What Physicians Can Do
Although there is no way of predicting who will die by suicide, physicians can do three things to potentially decrease the risk among patients.
First, systematically identify patients with depression and ask about suicidal thoughts. Recent research reflects improvements in identification of patients with depression in clinical practice. However, in a 2007 study, less than half of simulated patients with depression who asked for an antidepressant were asked about thoughts of suicide.21 Follow up with patients using standardized depression-assessment tools to determine response to treatment and adjust treatment as needed. In addition, check in with patients shortly after starting them on medication and advise them of the potential for worsening of anxiety, agitation, and suicidal ideation or behaviors. Tell patients to contact you if these arise. Also, keep in mind that beyond the risk for suicide, untreated or inadequately treated depression carries significant burdens both medically and psychosocially for patients.
Second, screen patients for alcohol and substance abuse. Many patients with alcohol dependence report lifetime depressive symptoms.22 The lifetime risk of suicide among those with alcohol dependence is approximately 7%.23 This compares with a lifetime risk of suicide among individuals with affective disorders of 8.6% for those who have been hospitalized secondary to concerns about suicide, 4% for those admitted for psychiatric issues without concerns for suicide, and 2% for those who have been treated for depression as outpatients.24 If you find a patient is abusing alcohol and other drugs, discuss treatment options and provide referrals to services that offer treatment.
Third, ask patients with depression/substance use disorders about access to firearms and provide guidance about safe storage or removal. Even in psychiatry, research reflects that patients are not regularly provided with recommendations about firearms safety.21
Suicide is a public health problem that can be affected by public health interventions and improved clinical care. By systematically identifying depression and substance use disorders in patients, instituting evidence-based treatment for them and adjusting interventions based on the patient’s response, and providing guidance on limiting access to the means for suicide, physicians can reduce their patients’ risk of suicide.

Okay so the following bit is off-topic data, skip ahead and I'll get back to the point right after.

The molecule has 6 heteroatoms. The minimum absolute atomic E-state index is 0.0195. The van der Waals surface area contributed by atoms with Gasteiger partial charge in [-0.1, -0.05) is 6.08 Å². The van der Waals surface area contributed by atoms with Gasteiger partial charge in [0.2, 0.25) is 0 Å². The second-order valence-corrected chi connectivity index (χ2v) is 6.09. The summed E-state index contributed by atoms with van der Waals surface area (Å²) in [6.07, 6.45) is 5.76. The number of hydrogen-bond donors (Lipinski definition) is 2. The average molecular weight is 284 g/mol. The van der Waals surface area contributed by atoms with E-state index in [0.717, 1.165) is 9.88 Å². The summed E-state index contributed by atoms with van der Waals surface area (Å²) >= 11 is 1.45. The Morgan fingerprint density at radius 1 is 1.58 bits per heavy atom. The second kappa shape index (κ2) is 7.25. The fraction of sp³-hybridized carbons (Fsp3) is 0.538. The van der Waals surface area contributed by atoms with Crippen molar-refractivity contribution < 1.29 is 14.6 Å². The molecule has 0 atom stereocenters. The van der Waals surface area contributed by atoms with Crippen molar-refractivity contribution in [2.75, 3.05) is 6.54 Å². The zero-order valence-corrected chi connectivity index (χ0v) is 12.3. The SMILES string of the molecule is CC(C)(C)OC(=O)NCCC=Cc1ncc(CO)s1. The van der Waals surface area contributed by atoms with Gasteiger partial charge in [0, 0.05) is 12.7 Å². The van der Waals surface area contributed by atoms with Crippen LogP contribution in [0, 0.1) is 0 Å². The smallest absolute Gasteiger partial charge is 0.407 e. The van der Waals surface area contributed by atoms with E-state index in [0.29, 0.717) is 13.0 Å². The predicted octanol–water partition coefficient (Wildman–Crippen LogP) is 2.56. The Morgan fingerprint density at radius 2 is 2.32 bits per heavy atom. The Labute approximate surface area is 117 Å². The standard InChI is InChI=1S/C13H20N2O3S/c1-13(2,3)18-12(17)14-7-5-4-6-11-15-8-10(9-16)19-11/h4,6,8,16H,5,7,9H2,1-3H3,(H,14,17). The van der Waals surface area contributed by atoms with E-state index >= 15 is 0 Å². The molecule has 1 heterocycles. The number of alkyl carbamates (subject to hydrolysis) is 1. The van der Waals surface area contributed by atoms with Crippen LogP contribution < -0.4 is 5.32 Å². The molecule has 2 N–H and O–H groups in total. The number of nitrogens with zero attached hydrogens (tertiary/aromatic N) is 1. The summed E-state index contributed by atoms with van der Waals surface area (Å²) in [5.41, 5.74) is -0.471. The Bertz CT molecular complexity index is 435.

Timothy Lineberry is an assistant professor of psychiatry and medical director of Mayo Clinic Rochester’s Psychiatric Hospital. He is a subject matter expert for suicide treatment and prevention for the Department of Defense’s Military Operational Medicine Research Program and chair of the board of the American Association of Suicidology.
The opinions expressed in this article are those of the author and do not represent the views of the Mayo Clinic or the Department of Defense. The author has not received any medical industry funding.
1. McIntosh J (for the American Association of Suicidology). U.S.A. suicide: 2006 Official final data. Washington, DC: American Association of Suicidology; 2009. Available at: www.suicidology.org. Accessed July 14, 2009.
2. Minnesota Department of Health. Suicide Prevention Fact Sheet. St. Paul, MN: Minnesota Department of Health; January 2009. 3. Minnesota Department of Health. 2007 Minnesota Health Statistics Annual Summary: General Mortality. St. Paul, MN: Minnesota Department of Health; 2009.
4. Arsenault-Lapierre G, Kim C, Turecki G. Psychiatric diagnoses in 3275 suicides: a meta-analysis. BMC Psychiatry. 2004;4:37. 5. Gunnell D, Platt S, Hawton K. The economic crisis and suicide. BMJ. 2009;338:b1891.
6. Lundin A, Hemmingsson T. Unemployment and suicide. Lancet. Published online July 8, 2009.
7. Chang SS, Gunnell D, Sterne JA, Lu TH, Cheng AT. Was the economic crisis 1997-1998 responsible for rising suicide rates in East/Southeast Asia? A time-trend analysis for Japan, Hong Kong, South Korea, Taiwan, Singapore and Thailand. Soc Sci Med. 2009;68(7):1322-31.
8. Stuckler D, Basu S, Suhrcke M, Coutts A, McKee M. The public health effect of economic crises and alternative policy responses in Europe: an empirical analysis. Lancet. Published online July 8, 2009;doi:10.1016/S0140-6736(09)61124-7.
9. Carden MJ. Army Works to Combat Rising Suicide Rates. American Forces Press Service. Jan 2009.
10. U.S. Department of Defense. Army Releases June Suicide Data. DefenseLink.